Echo and the Bunnymen: Meteorites (429) Review | Under the Radar Magazine Under the Radar | Music Blog for the Indie Music Magazine
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Issue #50 - June/July 2014 - Future IslandsEcho & the Bunnymen



Jun 04, 2014 Issue #50 - June/July 2014 - Future Islands Bookmark and Share

Echo and the Bunnymen have never been the most dynamic of bands. There’s no standout feature that makes them particularly remarkable, aside from their consistency. They’ve stayed modestly relevant in the decades since their post-punk heyday without straying too far from the atmospheric proto-indie foundation they built in the ‘80s. This makes Meteorites an interesting step in their long career. It’s not a comeback album, but rather a reminder that The Bunnymen are still around.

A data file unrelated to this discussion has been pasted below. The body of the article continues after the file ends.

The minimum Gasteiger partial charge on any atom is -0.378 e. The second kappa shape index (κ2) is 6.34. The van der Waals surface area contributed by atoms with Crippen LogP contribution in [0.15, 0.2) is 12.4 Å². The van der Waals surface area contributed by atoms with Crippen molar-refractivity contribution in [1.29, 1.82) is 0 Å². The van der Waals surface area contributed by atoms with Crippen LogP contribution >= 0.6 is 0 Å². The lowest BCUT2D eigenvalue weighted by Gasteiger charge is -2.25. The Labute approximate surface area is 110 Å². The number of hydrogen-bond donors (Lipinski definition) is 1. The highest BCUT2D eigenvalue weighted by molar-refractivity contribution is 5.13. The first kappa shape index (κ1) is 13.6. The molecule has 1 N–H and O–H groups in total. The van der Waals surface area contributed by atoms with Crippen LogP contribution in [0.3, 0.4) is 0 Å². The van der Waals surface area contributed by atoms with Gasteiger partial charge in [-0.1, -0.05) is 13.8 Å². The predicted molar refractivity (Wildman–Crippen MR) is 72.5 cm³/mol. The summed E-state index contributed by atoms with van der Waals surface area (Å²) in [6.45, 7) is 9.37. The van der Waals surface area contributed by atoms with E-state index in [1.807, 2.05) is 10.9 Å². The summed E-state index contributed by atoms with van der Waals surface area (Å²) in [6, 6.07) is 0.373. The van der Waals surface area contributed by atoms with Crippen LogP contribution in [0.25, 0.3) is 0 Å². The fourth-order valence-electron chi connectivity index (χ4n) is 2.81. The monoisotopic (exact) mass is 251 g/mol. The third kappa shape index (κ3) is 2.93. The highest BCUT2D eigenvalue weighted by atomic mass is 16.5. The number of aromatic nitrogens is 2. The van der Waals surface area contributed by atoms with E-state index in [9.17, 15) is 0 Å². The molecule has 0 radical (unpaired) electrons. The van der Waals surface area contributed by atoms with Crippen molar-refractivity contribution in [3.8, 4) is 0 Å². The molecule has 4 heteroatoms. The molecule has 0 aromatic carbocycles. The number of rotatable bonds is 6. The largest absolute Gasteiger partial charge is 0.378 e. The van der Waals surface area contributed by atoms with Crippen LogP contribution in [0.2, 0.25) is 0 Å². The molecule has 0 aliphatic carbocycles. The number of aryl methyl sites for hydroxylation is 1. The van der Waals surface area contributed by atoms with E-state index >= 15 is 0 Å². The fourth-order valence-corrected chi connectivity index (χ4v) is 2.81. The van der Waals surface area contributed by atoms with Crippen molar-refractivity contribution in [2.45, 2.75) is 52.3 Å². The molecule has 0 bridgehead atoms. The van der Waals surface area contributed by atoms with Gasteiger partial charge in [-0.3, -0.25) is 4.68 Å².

Meteorites is definitely their best work since 1987’s self-titled album, and it explores the cavernous expanse of dramatic, orchestrated pop they cultivated on the earlier album. Meteorites kicks off with a droning swell that explodes into a stunning chorus. The album really gets going on the second track, “Holy Moses,” which sets the tone for McCulloch’s soul-searching, slightly overwhelmed lyrics. It’s everything you’d expect from a great Bunnymen recorddark, emotive lyrics, an occasionally upbeat pop song with spacey, alt-rock depth. Take “Lips Like Sugar,” a classic from their self-titled fifth album, and put it in the middle of a playlist with Meteorites songs and it fits right in.

And that’s kind of the problem. Truthfully, there’s not much here that we haven’t really heard before. For Bunnymen fans, Meteorites will be a welcome return to form. But they sound like a band immune to the musical climate around them. Instead of moving forward, Meteorites just takes them back. Back to when they were good, sure, but sometimes that’s not enough. (

Author rating: 6.5/10

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Average reader rating: 9/10


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